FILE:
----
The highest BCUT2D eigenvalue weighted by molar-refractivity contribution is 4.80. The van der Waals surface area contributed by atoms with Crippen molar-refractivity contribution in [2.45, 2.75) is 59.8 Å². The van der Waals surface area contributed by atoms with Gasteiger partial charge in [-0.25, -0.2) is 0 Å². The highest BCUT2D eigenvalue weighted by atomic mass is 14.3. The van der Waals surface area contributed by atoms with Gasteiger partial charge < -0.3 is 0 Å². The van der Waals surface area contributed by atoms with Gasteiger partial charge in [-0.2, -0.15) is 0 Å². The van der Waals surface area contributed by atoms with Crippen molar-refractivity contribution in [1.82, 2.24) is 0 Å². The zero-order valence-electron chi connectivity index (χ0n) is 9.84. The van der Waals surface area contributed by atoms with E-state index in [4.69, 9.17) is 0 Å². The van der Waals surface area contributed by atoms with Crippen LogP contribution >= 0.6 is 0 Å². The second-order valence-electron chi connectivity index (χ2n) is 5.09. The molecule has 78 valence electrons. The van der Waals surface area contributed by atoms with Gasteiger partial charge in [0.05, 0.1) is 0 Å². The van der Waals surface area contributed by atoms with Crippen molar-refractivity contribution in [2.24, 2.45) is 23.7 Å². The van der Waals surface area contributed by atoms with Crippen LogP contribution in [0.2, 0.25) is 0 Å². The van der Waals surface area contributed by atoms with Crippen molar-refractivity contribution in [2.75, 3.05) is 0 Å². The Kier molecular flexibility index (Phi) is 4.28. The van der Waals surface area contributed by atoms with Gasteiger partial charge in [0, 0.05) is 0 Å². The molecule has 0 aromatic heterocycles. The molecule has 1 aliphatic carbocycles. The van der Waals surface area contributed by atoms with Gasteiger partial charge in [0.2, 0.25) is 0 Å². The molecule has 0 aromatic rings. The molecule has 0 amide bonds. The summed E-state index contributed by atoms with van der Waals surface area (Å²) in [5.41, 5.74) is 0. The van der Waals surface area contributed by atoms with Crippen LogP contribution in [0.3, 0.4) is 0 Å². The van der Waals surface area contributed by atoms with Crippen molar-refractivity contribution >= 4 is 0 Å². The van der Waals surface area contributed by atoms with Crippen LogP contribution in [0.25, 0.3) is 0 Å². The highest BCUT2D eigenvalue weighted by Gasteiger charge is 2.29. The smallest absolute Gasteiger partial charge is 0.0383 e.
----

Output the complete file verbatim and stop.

The highest BCUT2D eigenvalue weighted by molar-refractivity contribution is 4.80. The van der Waals surface area contributed by atoms with Crippen molar-refractivity contribution in [2.45, 2.75) is 59.8 Å². The van der Waals surface area contributed by atoms with Gasteiger partial charge in [-0.25, -0.2) is 0 Å². The highest BCUT2D eigenvalue weighted by atomic mass is 14.3. The van der Waals surface area contributed by atoms with Gasteiger partial charge < -0.3 is 0 Å². The van der Waals surface area contributed by atoms with Gasteiger partial charge in [-0.2, -0.15) is 0 Å². The van der Waals surface area contributed by atoms with Crippen molar-refractivity contribution in [1.82, 2.24) is 0 Å². The zero-order valence-electron chi connectivity index (χ0n) is 9.84. The van der Waals surface area contributed by atoms with E-state index in [4.69, 9.17) is 0 Å². The van der Waals surface area contributed by atoms with Crippen LogP contribution >= 0.6 is 0 Å². The second-order valence-electron chi connectivity index (χ2n) is 5.09. The molecule has 78 valence electrons. The van der Waals surface area contributed by atoms with Gasteiger partial charge in [0.05, 0.1) is 0 Å². The van der Waals surface area contributed by atoms with Crippen molar-refractivity contribution in [2.24, 2.45) is 23.7 Å². The van der Waals surface area contributed by atoms with Crippen LogP contribution in [0.2, 0.25) is 0 Å². The van der Waals surface area contributed by atoms with Crippen molar-refractivity contribution in [2.75, 3.05) is 0 Å². The Kier molecular flexibility index (Phi) is 4.28. The van der Waals surface area contributed by atoms with Gasteiger partial charge in [0, 0.05) is 0 Å². The molecule has 0 aromatic heterocycles. The molecule has 1 aliphatic carbocycles. The van der Waals surface area contributed by atoms with Gasteiger partial charge in [0.2, 0.25) is 0 Å². The molecule has 0 aromatic rings. The molecule has 0 amide bonds. The summed E-state index contributed by atoms with van der Waals surface area (Å²) in [5.41, 5.74) is 0. The van der Waals surface area contributed by atoms with Crippen LogP contribution in [0.3, 0.4) is 0 Å². The van der Waals surface area contributed by atoms with Crippen molar-refractivity contribution >= 4 is 0 Å². The van der Waals surface area contributed by atoms with Crippen LogP contribution in [0.25, 0.3) is 0 Å². The highest BCUT2D eigenvalue weighted by Gasteiger charge is 2.29. The smallest absolute Gasteiger partial charge is 0.0383 e.